News | Molecular Imaging | March 02, 2017

Gamma Medica Expands Into European Breast Imaging Market

Partnership with medical supplies distributor enables women in the United Kingdom, Ireland and Channel Islands access to LumaGEM Molecular Breast Imaging for secondary breast cancer screening

Gamma Medica, European breast imaging market, LumaGem MBI, molecular breast imaging, Hospital Services Limited

March 2, 2017 — Gamma Medica announced it has partnered with Hospital Services Limited (HSL), a Dublin, Ireland-based established medical device company that distributes, installs and services radiology capital equipment and medical devices. This partnership will provide women with dense breast tissue access to Gamma Medica’s LumaGEM Molecular Breast Imaging (MBI) system in the United Kingdom, Ireland and the Channel Islands.

Women are eligible for the United Kingdom’s National Health Service (NHS) breast screening program at age 50-79 years, with women being invited to be screened every three years. Similarly in Ireland, women 50-69 years old are eligible for breast screenings every two years. Dense breast tissue not only increases the risk of developing breast cancer, but decreases the visibility of a cancer on conventional mammograms and other forms of anatomical imaging devices. Dense breast tissue and cancer both appear white on mammograms, making it difficult to distinguish between the two. This may lead to false negatives, unwarranted biopsies or delayed diagnoses.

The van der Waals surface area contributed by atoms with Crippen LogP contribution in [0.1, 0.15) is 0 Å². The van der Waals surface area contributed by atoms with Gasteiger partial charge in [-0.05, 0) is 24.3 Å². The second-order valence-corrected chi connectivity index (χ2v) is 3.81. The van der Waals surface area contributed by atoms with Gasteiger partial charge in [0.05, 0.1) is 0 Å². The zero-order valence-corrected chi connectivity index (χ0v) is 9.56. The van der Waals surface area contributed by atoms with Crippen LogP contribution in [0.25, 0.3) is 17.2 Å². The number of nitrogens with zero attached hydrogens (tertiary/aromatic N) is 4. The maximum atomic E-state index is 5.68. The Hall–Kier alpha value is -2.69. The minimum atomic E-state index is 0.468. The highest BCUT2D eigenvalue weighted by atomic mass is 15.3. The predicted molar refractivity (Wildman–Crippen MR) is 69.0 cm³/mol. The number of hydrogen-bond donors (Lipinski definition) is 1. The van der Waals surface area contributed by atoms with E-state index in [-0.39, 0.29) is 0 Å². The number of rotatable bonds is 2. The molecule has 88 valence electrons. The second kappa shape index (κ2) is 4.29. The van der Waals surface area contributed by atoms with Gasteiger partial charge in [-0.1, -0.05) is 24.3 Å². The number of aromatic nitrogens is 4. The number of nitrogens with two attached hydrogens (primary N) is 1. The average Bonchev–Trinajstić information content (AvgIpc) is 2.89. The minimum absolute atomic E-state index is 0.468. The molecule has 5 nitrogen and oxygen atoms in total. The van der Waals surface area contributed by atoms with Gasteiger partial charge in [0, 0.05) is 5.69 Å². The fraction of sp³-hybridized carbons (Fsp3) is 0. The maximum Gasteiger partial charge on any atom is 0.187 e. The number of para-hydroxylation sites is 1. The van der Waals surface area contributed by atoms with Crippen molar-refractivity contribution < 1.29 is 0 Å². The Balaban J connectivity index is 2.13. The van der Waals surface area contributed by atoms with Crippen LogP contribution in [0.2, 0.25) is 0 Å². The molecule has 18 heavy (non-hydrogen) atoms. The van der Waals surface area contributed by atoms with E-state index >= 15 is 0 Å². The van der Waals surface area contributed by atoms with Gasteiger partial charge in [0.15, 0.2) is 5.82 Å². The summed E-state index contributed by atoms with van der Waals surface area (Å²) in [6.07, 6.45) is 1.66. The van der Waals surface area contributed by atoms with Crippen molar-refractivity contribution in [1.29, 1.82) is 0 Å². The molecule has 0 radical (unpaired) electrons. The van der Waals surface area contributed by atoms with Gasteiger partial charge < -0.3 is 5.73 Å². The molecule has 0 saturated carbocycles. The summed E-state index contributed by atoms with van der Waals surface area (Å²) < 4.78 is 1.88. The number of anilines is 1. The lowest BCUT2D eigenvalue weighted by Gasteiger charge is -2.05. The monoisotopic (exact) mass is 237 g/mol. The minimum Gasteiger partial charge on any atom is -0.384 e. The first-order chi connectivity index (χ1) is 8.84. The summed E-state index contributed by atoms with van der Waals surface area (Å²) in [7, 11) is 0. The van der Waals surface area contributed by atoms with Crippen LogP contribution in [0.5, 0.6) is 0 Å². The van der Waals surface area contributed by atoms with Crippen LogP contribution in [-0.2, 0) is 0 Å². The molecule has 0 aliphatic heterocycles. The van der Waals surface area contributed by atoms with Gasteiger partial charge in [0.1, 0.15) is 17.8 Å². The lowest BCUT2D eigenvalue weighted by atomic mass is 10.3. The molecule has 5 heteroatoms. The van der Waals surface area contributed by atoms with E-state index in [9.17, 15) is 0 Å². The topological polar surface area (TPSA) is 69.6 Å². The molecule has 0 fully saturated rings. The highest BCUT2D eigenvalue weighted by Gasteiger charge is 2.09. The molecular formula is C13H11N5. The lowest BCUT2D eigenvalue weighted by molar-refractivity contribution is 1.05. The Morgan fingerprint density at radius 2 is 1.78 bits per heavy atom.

Ideal for dense breast tissue, MBI significantly improves early detection of breast cancer in women with dense breast tissue. The technology has proven to be as effective as a secondary screening method compared to ultrasound or magnetic resonance imaging (MRI), with far fewer false positives. Peer-reviewed clinical research reports the use of LumaGEM MBI reduces the need for tissue biopsies by 50 percent compared to other modalities. MBI is also more comfortable and better tolerated by most patients than conventional mammography or MRI.

A retrospective study, which complemented earlier published prospective clinical research, was published in the American Journal of Roentgenologys August 2016 issue. This retrospective study monitored over 1,700 women with dense breast tissue over a three-year period. The study confirmed LumaGEM’s additional cancer detection rate of 7.7 cancers per 1,000, an increase from three cancers per 1,000 with mammography alone. The study also concluded that of the additional breast cancers found, approximately 85 percent were invasive and node negative, indicating they were detected at an early stage and therefore presented the patient with the likelihood of a better prognosis.

For more information: www.gammamedica.com

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